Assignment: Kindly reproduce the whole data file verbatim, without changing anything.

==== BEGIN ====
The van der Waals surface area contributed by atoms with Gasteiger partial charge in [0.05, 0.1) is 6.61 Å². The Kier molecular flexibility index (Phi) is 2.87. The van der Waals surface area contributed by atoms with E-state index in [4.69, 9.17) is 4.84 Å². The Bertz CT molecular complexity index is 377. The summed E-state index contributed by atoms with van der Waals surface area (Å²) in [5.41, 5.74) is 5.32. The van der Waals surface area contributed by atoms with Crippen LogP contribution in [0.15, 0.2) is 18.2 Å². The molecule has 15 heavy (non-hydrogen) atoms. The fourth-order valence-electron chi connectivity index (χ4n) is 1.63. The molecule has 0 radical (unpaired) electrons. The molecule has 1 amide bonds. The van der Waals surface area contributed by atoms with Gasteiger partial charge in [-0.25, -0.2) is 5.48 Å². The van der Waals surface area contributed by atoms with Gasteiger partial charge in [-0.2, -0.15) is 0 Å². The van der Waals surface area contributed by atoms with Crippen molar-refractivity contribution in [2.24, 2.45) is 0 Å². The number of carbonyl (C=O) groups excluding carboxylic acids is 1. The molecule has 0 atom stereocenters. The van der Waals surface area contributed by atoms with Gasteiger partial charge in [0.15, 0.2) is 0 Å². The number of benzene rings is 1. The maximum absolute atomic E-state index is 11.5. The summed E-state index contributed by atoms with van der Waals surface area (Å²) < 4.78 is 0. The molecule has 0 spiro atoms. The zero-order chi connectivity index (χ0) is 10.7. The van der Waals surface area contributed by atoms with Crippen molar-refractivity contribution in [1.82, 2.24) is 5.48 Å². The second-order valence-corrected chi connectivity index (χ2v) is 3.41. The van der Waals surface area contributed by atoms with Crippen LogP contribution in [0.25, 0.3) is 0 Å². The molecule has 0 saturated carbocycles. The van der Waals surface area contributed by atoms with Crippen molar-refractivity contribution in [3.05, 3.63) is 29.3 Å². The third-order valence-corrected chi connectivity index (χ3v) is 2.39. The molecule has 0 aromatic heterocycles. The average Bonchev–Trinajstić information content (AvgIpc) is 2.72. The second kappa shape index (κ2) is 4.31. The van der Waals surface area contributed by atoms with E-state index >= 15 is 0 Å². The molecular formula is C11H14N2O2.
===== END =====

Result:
The van der Waals surface area contributed by atoms with Gasteiger partial charge in [0.05, 0.1) is 6.61 Å². The Kier molecular flexibility index (Phi) is 2.87. The van der Waals surface area contributed by atoms with E-state index in [4.69, 9.17) is 4.84 Å². The Bertz CT molecular complexity index is 377. The summed E-state index contributed by atoms with van der Waals surface area (Å²) in [5.41, 5.74) is 5.32. The van der Waals surface area contributed by atoms with Crippen LogP contribution in [0.15, 0.2) is 18.2 Å². The molecule has 15 heavy (non-hydrogen) atoms. The fourth-order valence-electron chi connectivity index (χ4n) is 1.63. The molecule has 0 radical (unpaired) electrons. The molecule has 1 amide bonds. The van der Waals surface area contributed by atoms with Gasteiger partial charge in [-0.25, -0.2) is 5.48 Å². The van der Waals surface area contributed by atoms with Gasteiger partial charge in [-0.2, -0.15) is 0 Å². The van der Waals surface area contributed by atoms with Crippen molar-refractivity contribution in [2.24, 2.45) is 0 Å². The number of carbonyl (C=O) groups excluding carboxylic acids is 1. The molecule has 0 atom stereocenters. The van der Waals surface area contributed by atoms with Gasteiger partial charge in [0.15, 0.2) is 0 Å². The number of benzene rings is 1. The maximum absolute atomic E-state index is 11.5. The summed E-state index contributed by atoms with van der Waals surface area (Å²) < 4.78 is 0. The molecule has 0 spiro atoms. The zero-order chi connectivity index (χ0) is 10.7. The van der Waals surface area contributed by atoms with Crippen molar-refractivity contribution in [1.82, 2.24) is 5.48 Å². The second-order valence-corrected chi connectivity index (χ2v) is 3.41. The van der Waals surface area contributed by atoms with Crippen LogP contribution in [0.25, 0.3) is 0 Å². The molecule has 0 saturated carbocycles. The van der Waals surface area contributed by atoms with Crippen molar-refractivity contribution in [3.05, 3.63) is 29.3 Å². The third-order valence-corrected chi connectivity index (χ3v) is 2.39. The molecule has 0 aromatic heterocycles. The average Bonchev–Trinajstić information content (AvgIpc) is 2.72. The second kappa shape index (κ2) is 4.31. The van der Waals surface area contributed by atoms with E-state index >= 15 is 0 Å². The molecular formula is C11H14N2O2.